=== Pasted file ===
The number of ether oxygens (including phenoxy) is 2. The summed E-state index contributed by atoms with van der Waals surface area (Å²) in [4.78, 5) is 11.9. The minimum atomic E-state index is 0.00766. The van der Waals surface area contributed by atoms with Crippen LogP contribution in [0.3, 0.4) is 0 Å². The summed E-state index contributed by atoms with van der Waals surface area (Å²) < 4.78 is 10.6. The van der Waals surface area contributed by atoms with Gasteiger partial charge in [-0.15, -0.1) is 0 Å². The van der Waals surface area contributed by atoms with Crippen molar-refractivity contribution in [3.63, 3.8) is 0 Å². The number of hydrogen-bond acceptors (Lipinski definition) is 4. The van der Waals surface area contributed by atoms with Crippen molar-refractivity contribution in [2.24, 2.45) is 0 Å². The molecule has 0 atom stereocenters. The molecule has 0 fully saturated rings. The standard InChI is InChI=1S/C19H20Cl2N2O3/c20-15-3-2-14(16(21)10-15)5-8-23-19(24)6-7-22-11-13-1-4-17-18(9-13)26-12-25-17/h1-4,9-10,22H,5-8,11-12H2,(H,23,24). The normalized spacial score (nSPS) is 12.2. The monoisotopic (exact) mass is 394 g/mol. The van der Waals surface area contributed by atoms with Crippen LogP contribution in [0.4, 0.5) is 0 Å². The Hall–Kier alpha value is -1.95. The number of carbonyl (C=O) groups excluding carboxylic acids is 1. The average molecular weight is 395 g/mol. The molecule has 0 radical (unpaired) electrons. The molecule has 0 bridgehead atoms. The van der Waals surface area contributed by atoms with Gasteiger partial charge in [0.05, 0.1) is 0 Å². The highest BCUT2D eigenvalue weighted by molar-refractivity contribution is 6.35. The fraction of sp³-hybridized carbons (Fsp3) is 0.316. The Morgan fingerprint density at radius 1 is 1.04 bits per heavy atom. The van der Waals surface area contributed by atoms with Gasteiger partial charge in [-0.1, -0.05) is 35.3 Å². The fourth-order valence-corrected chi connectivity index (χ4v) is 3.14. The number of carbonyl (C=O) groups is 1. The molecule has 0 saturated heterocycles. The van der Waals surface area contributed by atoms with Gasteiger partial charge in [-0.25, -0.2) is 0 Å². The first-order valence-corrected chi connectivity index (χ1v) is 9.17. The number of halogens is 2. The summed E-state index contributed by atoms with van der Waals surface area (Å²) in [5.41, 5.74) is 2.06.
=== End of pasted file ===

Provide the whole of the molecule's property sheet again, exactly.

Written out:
The number of ether oxygens (including phenoxy) is 2. The summed E-state index contributed by atoms with van der Waals surface area (Å²) in [4.78, 5) is 11.9. The minimum atomic E-state index is 0.00766. The van der Waals surface area contributed by atoms with Crippen LogP contribution in [0.3, 0.4) is 0 Å². The summed E-state index contributed by atoms with van der Waals surface area (Å²) < 4.78 is 10.6. The van der Waals surface area contributed by atoms with Gasteiger partial charge in [-0.15, -0.1) is 0 Å². The van der Waals surface area contributed by atoms with Crippen molar-refractivity contribution in [3.63, 3.8) is 0 Å². The number of hydrogen-bond acceptors (Lipinski definition) is 4. The van der Waals surface area contributed by atoms with Crippen molar-refractivity contribution in [2.24, 2.45) is 0 Å². The molecule has 0 atom stereocenters. The molecule has 0 fully saturated rings. The standard InChI is InChI=1S/C19H20Cl2N2O3/c20-15-3-2-14(16(21)10-15)5-8-23-19(24)6-7-22-11-13-1-4-17-18(9-13)26-12-25-17/h1-4,9-10,22H,5-8,11-12H2,(H,23,24). The normalized spacial score (nSPS) is 12.2. The monoisotopic (exact) mass is 394 g/mol. The van der Waals surface area contributed by atoms with Crippen LogP contribution in [0.4, 0.5) is 0 Å². The Hall–Kier alpha value is -1.95. The number of carbonyl (C=O) groups excluding carboxylic acids is 1. The average molecular weight is 395 g/mol. The molecule has 0 radical (unpaired) electrons. The molecule has 0 bridgehead atoms. The van der Waals surface area contributed by atoms with Gasteiger partial charge in [0.05, 0.1) is 0 Å². The highest BCUT2D eigenvalue weighted by molar-refractivity contribution is 6.35. The fraction of sp³-hybridized carbons (Fsp3) is 0.316. The Morgan fingerprint density at radius 1 is 1.04 bits per heavy atom. The van der Waals surface area contributed by atoms with Gasteiger partial charge in [-0.1, -0.05) is 35.3 Å². The fourth-order valence-corrected chi connectivity index (χ4v) is 3.14. The number of carbonyl (C=O) groups is 1. The molecule has 0 saturated heterocycles. The van der Waals surface area contributed by atoms with Gasteiger partial charge in [-0.25, -0.2) is 0 Å². The first-order valence-corrected chi connectivity index (χ1v) is 9.17. The number of halogens is 2. The summed E-state index contributed by atoms with van der Waals surface area (Å²) in [5.41, 5.74) is 2.06.